Pinyin: Bai Jiang Cao Latin: Thlaspi Arvense
Thlaspi Arvense is an annual growing to 0.6m, hardy to zone 6, not frost tender. Thlaspi Arvense is in flower from May to July, and the seeds ripen from July to September. The flowers are hermaphrodite (have both male and female organs) and are pollinated by Bees and Flies. Thlaspi Arvense is self-fertile.
Thlaspi Arvense prefers light (sandy), medium (loamy) and heavy (clay) acid, neutral and basic (alkaline) soils. Thlaspi cannot grow in the shade and requires moist soil.
Traditional Chinese Medicinal (TCM) Uses:*
Edible Parts: Leaves; Seed. Edible Uses: Condiment.*
The Young leaves or Thlaspi Arvense are use raw or cooked[2, 5, 52, 62, 185]. They should always be harvested before the plant comes into flower or they will be very bitter. Even the young leaves have a somewhat bitter flavour and aroma, and are not to everyone's taste[9, 85].*
Thlaspi leaves can be added in small quantities to salads and other foods[9, 183]. They can also be cooked in soups or used as a potherb, they taste somewhat like mustard but with a hint of onion. For a leaf, Thlaspi is very rich in protein. The seed is ground into a powder and used as a mustard substitute[105, 183]. The seed can be sprouted and added to salads.*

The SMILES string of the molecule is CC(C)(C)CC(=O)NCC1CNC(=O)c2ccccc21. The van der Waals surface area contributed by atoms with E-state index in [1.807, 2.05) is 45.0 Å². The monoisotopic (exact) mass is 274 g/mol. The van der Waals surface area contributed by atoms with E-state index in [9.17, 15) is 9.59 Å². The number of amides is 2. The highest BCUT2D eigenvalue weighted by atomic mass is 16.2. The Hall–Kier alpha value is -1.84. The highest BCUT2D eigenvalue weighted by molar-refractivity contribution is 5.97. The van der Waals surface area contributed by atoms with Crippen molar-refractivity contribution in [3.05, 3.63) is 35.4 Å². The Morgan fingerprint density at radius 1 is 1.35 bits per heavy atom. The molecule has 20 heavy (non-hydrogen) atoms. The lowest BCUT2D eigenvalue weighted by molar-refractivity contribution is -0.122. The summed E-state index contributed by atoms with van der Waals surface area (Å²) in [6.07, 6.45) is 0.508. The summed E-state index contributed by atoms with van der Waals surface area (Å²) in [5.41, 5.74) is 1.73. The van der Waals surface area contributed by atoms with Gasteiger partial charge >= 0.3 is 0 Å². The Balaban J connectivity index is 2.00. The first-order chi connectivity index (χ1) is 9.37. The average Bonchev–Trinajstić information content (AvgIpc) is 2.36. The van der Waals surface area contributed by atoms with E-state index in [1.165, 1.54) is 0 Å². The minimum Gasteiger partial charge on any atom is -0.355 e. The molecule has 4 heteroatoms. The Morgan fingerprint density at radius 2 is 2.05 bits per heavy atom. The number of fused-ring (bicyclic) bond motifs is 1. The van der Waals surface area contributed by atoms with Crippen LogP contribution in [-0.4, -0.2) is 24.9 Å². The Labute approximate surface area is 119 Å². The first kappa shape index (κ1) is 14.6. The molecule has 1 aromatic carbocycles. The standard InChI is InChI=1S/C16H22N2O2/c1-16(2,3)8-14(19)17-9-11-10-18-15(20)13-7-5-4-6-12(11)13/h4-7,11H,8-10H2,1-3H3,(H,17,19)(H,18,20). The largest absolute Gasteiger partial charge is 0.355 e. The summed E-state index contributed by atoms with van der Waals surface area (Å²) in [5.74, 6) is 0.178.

Thlaspi Arvense is Antirheumatic, diuretic[46, 61].*
The seed is a tonic. Both the seed and the young shoots are said to be good for the eyes. The seeds are used in Tibetan medicine and are considered to have an acrid taste and a cooling potency.*
Thlaspi seeds are anti-inflammatory and febrifuge, being used in the treatment of pus in the lungs, renal inflammation, appendicitis, seminal and vaginal discharges. The entire plant is antidote, anti-inflammatory, blood tonic, depurative, diaphoretic, expectorant, febrifuge and hepatic[176, 218].*
Thlaspi Arvense is used in the treatment of carbuncles, acute appendicitis, intestinal abscess, post-partum pain, dysmenorrhoea and endometriosis. Use with caution since large doses can cause a decrease in white blood cells, nausea and dizziness. The plant has a broad antibacterial activity, effective against the growth of Staphylococci and streptococci.*
- [K] Ken Fern
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